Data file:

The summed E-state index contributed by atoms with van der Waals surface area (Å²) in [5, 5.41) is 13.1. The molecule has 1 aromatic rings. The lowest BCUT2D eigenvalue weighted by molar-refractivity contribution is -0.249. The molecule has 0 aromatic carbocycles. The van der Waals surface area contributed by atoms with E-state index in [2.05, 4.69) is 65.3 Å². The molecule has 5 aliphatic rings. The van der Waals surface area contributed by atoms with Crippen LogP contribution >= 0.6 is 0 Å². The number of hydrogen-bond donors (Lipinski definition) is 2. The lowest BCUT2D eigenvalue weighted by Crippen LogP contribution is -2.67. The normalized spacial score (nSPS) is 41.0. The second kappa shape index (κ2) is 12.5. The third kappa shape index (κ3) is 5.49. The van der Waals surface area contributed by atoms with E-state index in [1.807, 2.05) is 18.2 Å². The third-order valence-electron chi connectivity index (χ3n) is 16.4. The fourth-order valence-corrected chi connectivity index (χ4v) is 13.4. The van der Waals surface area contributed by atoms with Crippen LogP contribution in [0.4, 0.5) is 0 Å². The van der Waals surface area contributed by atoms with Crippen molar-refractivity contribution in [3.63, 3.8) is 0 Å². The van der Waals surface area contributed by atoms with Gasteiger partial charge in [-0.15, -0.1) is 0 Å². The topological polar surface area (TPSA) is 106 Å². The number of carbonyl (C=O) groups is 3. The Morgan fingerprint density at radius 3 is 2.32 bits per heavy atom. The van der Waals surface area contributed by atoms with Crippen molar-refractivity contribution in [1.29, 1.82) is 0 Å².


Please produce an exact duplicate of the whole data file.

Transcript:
The summed E-state index contributed by atoms with van der Waals surface area (Å²) in [5, 5.41) is 13.1. The molecule has 1 aromatic rings. The lowest BCUT2D eigenvalue weighted by molar-refractivity contribution is -0.249. The molecule has 0 aromatic carbocycles. The van der Waals surface area contributed by atoms with E-state index in [2.05, 4.69) is 65.3 Å². The molecule has 5 aliphatic rings. The van der Waals surface area contributed by atoms with Crippen LogP contribution >= 0.6 is 0 Å². The number of hydrogen-bond donors (Lipinski definition) is 2. The lowest BCUT2D eigenvalue weighted by Crippen LogP contribution is -2.67. The normalized spacial score (nSPS) is 41.0. The second kappa shape index (κ2) is 12.5. The third kappa shape index (κ3) is 5.49. The van der Waals surface area contributed by atoms with E-state index in [1.807, 2.05) is 18.2 Å². The third-order valence-electron chi connectivity index (χ3n) is 16.4. The fourth-order valence-corrected chi connectivity index (χ4v) is 13.4. The van der Waals surface area contributed by atoms with Crippen LogP contribution in [0.4, 0.5) is 0 Å². The van der Waals surface area contributed by atoms with Crippen molar-refractivity contribution in [3.63, 3.8) is 0 Å². The van der Waals surface area contributed by atoms with Gasteiger partial charge in [-0.15, -0.1) is 0 Å². The topological polar surface area (TPSA) is 106 Å². The number of carbonyl (C=O) groups is 3. The Morgan fingerprint density at radius 3 is 2.32 bits per heavy atom. The van der Waals surface area contributed by atoms with Crippen molar-refractivity contribution in [1.29, 1.82) is 0 Å².